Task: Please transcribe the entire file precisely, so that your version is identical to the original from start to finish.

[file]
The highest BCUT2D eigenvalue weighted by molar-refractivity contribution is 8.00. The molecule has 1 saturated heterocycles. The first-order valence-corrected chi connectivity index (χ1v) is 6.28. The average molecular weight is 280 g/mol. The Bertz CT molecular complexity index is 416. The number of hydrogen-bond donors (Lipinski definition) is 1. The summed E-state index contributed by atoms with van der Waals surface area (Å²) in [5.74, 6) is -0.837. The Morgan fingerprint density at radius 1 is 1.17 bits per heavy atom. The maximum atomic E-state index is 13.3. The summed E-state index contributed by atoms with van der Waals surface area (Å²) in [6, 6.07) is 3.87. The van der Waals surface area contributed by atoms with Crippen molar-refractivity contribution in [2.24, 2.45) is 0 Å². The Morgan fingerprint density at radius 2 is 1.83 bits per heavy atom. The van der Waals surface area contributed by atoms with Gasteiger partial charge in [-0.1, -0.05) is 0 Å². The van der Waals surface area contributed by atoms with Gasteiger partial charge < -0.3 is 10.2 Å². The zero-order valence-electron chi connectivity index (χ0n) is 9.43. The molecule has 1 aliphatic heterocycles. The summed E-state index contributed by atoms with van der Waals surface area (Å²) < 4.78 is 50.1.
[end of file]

The highest BCUT2D eigenvalue weighted by molar-refractivity contribution is 8.00. The molecule has 1 saturated heterocycles. The first-order valence-corrected chi connectivity index (χ1v) is 6.28. The average molecular weight is 280 g/mol. The Bertz CT molecular complexity index is 416. The number of hydrogen-bond donors (Lipinski definition) is 1. The summed E-state index contributed by atoms with van der Waals surface area (Å²) in [5.74, 6) is -0.837. The Morgan fingerprint density at radius 1 is 1.17 bits per heavy atom. The maximum atomic E-state index is 13.3. The summed E-state index contributed by atoms with van der Waals surface area (Å²) in [6, 6.07) is 3.87. The van der Waals surface area contributed by atoms with Crippen molar-refractivity contribution in [2.24, 2.45) is 0 Å². The Morgan fingerprint density at radius 2 is 1.83 bits per heavy atom. The van der Waals surface area contributed by atoms with Gasteiger partial charge in [-0.1, -0.05) is 0 Å². The van der Waals surface area contributed by atoms with Gasteiger partial charge < -0.3 is 10.2 Å². The zero-order valence-electron chi connectivity index (χ0n) is 9.43. The molecule has 1 aliphatic heterocycles. The summed E-state index contributed by atoms with van der Waals surface area (Å²) < 4.78 is 50.1.